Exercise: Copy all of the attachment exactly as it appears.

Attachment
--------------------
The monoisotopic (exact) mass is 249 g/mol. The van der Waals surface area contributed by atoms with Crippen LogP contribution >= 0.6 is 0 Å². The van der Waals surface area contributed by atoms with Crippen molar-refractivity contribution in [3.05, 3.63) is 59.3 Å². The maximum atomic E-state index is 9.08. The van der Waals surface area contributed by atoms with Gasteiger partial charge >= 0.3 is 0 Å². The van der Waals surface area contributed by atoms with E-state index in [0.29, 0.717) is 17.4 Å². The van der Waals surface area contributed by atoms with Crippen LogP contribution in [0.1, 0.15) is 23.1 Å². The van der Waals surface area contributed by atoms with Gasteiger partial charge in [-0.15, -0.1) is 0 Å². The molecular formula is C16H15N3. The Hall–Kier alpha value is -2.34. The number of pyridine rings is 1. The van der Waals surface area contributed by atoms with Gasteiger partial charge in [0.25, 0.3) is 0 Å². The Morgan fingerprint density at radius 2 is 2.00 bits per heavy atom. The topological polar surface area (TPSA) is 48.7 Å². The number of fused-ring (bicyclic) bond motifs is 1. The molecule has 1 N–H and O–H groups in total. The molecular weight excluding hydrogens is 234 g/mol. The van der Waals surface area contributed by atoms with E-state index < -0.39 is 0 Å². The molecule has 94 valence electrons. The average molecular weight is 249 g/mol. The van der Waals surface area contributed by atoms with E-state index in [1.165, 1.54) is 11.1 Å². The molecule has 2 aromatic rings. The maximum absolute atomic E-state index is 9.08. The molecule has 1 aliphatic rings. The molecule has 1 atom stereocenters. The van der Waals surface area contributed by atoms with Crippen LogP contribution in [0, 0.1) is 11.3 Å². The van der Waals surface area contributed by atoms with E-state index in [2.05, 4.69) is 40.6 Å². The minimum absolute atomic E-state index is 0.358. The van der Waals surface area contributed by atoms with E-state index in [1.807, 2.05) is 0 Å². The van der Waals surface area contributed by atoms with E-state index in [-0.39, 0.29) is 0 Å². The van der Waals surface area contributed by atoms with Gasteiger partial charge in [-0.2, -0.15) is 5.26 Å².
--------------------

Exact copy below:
The monoisotopic (exact) mass is 249 g/mol. The van der Waals surface area contributed by atoms with Crippen LogP contribution >= 0.6 is 0 Å². The van der Waals surface area contributed by atoms with Crippen molar-refractivity contribution in [3.05, 3.63) is 59.3 Å². The maximum atomic E-state index is 9.08. The van der Waals surface area contributed by atoms with Gasteiger partial charge >= 0.3 is 0 Å². The van der Waals surface area contributed by atoms with E-state index in [0.29, 0.717) is 17.4 Å². The van der Waals surface area contributed by atoms with Crippen LogP contribution in [0.1, 0.15) is 23.1 Å². The van der Waals surface area contributed by atoms with Gasteiger partial charge in [-0.15, -0.1) is 0 Å². The molecular formula is C16H15N3. The Hall–Kier alpha value is -2.34. The number of pyridine rings is 1. The van der Waals surface area contributed by atoms with Gasteiger partial charge in [0.25, 0.3) is 0 Å². The Morgan fingerprint density at radius 2 is 2.00 bits per heavy atom. The topological polar surface area (TPSA) is 48.7 Å². The number of fused-ring (bicyclic) bond motifs is 1. The molecule has 1 N–H and O–H groups in total. The molecular weight excluding hydrogens is 234 g/mol. The van der Waals surface area contributed by atoms with E-state index < -0.39 is 0 Å². The molecule has 94 valence electrons. The average molecular weight is 249 g/mol. The van der Waals surface area contributed by atoms with E-state index in [1.165, 1.54) is 11.1 Å². The molecule has 2 aromatic rings. The maximum absolute atomic E-state index is 9.08. The molecule has 1 aliphatic rings. The molecule has 1 atom stereocenters. The van der Waals surface area contributed by atoms with Crippen LogP contribution in [0, 0.1) is 11.3 Å². The van der Waals surface area contributed by atoms with E-state index in [2.05, 4.69) is 40.6 Å². The minimum absolute atomic E-state index is 0.358. The van der Waals surface area contributed by atoms with E-state index in [1.807, 2.05) is 0 Å². The van der Waals surface area contributed by atoms with E-state index in [-0.39, 0.29) is 0 Å². The van der Waals surface area contributed by atoms with Gasteiger partial charge in [-0.2, -0.15) is 5.26 Å².